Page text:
To review the Preliminary Engineering Report – click here
“The total estimated project cost which the Bear Lake-Pleasanton Area Utilities Authority will be financing is $10.75 million. This is detailed in Table 19 and consists of the cost for collection, transmission, treatment and land cost associated with treatment.
4. Debt Retirement. Table 19 contains the estimated project cost of $10,750,000 for wastewater collection, transmission and treatment for facilities constructed by the Bear Lake- Pleasanton Area Utilities Authority. This estimated cost does not include a buy-in cost with the Village of Onekama, which will need to be negotiated between the Authority, the Village of Bear Lake and Rural Development.
An estimated payment schedule has been developed based upon a 40-year loan and an assumed interest rate of 4.5%. Under Rural Development guidelines, the area qualifies as an area of poverty with respect to median family income. Using the above project cost of $10. 75 million, the average monthly payment for debt retirement is $70.00 per month. This is based upon using 695 REUs to pay for the estimated $584,000 per year debt payment. This combined with the annual operation and maintenance monthly average payment of $10.5 per month produces a monthly average payment of $80.50 for debt retirement and operation and maintenance.”
Village of Bear Lake – Utility Authority November 3, 2003
As a result of the correspondence received recently by the BLP Utility Authority from USDA RD; the discussions with the Village Attorney; the consensus of the last Utility Authority Board meeting; and the comments made and actions taken at the October 2003 Bear Lake Township Meeting there are a number of questions and issues Council needs to come to a consensus on.
June 2000: The Village pledged to pay $5000 as 1/3 cost of the Sewer Feasibility Study. At that time only a municipal sewer system was proposed although other treatment options were to be considered.
March 2001: Feasibility Study published.
April 2, 2001: The Feasibility Board showed a Balance on account of $2249.33
June 16 2001: Public Meeting.
On the basis of the Feasibility Study a figure of $37,5000 was proposed to fund a “Preliminary Engineering Study” which was supposed to consider a wider range of options and give a more in depth review of the demographics and volume of system that would be needed.
The only written request for funds was received in August, 2001 requesting 1/3 of $37,500 for funding the engineering study.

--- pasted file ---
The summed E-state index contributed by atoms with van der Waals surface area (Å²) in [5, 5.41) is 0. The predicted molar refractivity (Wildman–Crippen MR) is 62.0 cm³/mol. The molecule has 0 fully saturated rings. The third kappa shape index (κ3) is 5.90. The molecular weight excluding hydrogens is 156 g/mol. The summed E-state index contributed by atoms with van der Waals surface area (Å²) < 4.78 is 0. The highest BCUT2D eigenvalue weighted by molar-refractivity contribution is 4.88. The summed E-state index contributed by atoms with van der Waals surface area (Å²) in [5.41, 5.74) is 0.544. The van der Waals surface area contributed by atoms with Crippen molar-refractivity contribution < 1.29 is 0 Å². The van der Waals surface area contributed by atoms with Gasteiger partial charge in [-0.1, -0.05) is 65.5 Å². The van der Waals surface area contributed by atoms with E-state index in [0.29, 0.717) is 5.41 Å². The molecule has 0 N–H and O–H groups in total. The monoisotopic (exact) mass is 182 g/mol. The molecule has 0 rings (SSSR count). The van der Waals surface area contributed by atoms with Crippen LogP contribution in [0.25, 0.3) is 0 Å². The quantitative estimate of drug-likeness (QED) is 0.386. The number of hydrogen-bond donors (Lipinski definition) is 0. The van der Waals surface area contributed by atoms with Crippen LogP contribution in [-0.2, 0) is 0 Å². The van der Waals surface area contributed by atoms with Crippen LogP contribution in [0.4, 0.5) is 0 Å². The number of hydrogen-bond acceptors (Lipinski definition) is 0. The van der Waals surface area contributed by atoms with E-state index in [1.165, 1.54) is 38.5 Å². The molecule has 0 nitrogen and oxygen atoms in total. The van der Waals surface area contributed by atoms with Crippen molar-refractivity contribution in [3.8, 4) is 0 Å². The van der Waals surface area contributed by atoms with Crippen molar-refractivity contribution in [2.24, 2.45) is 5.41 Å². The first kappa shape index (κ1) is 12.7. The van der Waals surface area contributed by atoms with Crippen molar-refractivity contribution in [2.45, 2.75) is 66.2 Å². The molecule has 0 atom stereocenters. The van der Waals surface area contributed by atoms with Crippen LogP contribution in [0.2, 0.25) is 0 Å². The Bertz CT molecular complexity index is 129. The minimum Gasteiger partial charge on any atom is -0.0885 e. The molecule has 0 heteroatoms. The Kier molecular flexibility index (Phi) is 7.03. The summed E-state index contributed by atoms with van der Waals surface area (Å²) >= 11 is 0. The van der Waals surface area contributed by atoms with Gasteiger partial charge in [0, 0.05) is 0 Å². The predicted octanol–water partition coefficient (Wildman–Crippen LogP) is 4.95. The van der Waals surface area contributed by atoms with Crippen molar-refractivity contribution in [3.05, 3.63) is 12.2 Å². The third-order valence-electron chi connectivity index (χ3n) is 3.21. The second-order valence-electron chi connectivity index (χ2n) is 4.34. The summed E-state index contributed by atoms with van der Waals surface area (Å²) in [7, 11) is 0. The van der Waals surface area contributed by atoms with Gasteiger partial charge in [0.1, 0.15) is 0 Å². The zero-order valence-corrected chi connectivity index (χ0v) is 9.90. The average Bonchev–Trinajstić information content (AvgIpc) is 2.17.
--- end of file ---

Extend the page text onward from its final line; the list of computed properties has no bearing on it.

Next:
November 2001: Village approved payment of $2,5000.00
The Feasibility Board was formed under Urban Cooperation Act of 1967, as contained in MCL 124.501, et seq. which would have allowed the Board to apply for storm water control funding in addition to water systems and sanitary collection and treatment.
In April of 2002 that agreement was extended for another 12 months forming the BLPL Sewer Board. (But the agreement only authorized a payment of $5000 per entity, both in the original and in the extension.)
July 13, 2002 the Village Paid $5000.00
In 2002 the 2 Townships began negotiations to change the scope of the project to send treatment and collection to the Village of Onekama rather than build our own treatment facility. USDA RD indicated that might increase the likelihood of funding.
April 14, 2003: The Village paid $5000 to complete our requested funds,$12,500.00.
Under pressure from the 2 Townships the Village agreed to sign the new agreement to form the Bear Lake Pleasanton Area Utilities Authority – not signing would have effectively removed the Village from further participation in sewer/sanitation planning.
The new agreement was drafted under the MUNICIPAL SEWAGE AND WATER SUPPLY SYSTEMS Act 233 of 1955 which specifically designates funding and excludes funding for storm water control.
Glen Moore and Dendra Best were appointed to be the Village Board members with Carol Urbanus as our alternate. (Neither of the Townships have appointed an alternate member to this point.)
Following the first meeting of the BLPAUA a report was sent to Council relaying your representatives concerns and areas where there were points that needed clarification. (See the Village web site: reports are attached to the Minutes.)
Chief among them was the question of whether there were outstanding bills from the previous Board – we were told there were none.
Secondly was the issue of what stage the BLPAUA application process at to USDA RD was – we were concerned that no contract be signed or approved until we had received the Preliminary Engineering Report from Prein Newhoff and had had time to consider the projects potential impact on the community.
A draft of the Preliminary Report was received in April and Council had serious concerns that it seemed to merely repeat the information contained in the Feasibility Study with the same errors in listing the demographics plus financial errors in listing the newly increased costs and scope of rerouting the collection and treatment to the Village of Onekama.
No other options were presented for consideration in this Report. We also had serious concerns about a) the assumptions made for ‘zero growth’ ; and b) the impact on groundwater in light of our delineated Wellhead Protection area. The proposed irrigation field comes within 6/10 of a mile of the wellhead catchment and there is insufficient data to satisfy us this will not present a future pollution source.